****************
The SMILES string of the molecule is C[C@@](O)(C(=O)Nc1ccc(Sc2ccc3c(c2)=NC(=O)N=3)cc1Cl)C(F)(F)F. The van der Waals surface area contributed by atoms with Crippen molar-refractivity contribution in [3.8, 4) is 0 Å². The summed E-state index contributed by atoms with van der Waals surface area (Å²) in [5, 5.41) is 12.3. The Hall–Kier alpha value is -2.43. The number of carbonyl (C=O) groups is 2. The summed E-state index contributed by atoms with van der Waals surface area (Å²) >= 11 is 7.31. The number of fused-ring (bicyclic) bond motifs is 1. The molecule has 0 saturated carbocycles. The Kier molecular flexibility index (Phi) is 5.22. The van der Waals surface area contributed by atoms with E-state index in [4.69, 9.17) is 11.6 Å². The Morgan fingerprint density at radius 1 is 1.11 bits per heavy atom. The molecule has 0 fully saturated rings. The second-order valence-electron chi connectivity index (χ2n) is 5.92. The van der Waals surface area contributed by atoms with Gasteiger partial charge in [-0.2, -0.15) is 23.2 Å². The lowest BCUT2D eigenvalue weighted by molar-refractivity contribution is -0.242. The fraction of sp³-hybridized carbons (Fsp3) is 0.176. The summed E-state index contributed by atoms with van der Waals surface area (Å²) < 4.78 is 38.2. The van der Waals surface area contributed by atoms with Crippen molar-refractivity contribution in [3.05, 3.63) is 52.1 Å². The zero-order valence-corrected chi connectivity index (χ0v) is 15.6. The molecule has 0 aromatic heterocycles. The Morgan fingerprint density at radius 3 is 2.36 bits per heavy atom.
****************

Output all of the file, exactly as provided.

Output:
The SMILES string of the molecule is C[C@@](O)(C(=O)Nc1ccc(Sc2ccc3c(c2)=NC(=O)N=3)cc1Cl)C(F)(F)F. The van der Waals surface area contributed by atoms with Crippen molar-refractivity contribution in [3.8, 4) is 0 Å². The summed E-state index contributed by atoms with van der Waals surface area (Å²) in [5, 5.41) is 12.3. The Hall–Kier alpha value is -2.43. The number of carbonyl (C=O) groups is 2. The summed E-state index contributed by atoms with van der Waals surface area (Å²) >= 11 is 7.31. The number of fused-ring (bicyclic) bond motifs is 1. The molecule has 0 saturated carbocycles. The Kier molecular flexibility index (Phi) is 5.22. The van der Waals surface area contributed by atoms with E-state index in [4.69, 9.17) is 11.6 Å². The Morgan fingerprint density at radius 1 is 1.11 bits per heavy atom. The molecule has 0 fully saturated rings. The second-order valence-electron chi connectivity index (χ2n) is 5.92. The van der Waals surface area contributed by atoms with Gasteiger partial charge in [-0.2, -0.15) is 23.2 Å². The lowest BCUT2D eigenvalue weighted by molar-refractivity contribution is -0.242. The fraction of sp³-hybridized carbons (Fsp3) is 0.176. The summed E-state index contributed by atoms with van der Waals surface area (Å²) < 4.78 is 38.2. The van der Waals surface area contributed by atoms with Crippen molar-refractivity contribution in [3.05, 3.63) is 52.1 Å². The zero-order valence-corrected chi connectivity index (χ0v) is 15.6. The molecule has 0 aromatic heterocycles. The Morgan fingerprint density at radius 3 is 2.36 bits per heavy atom.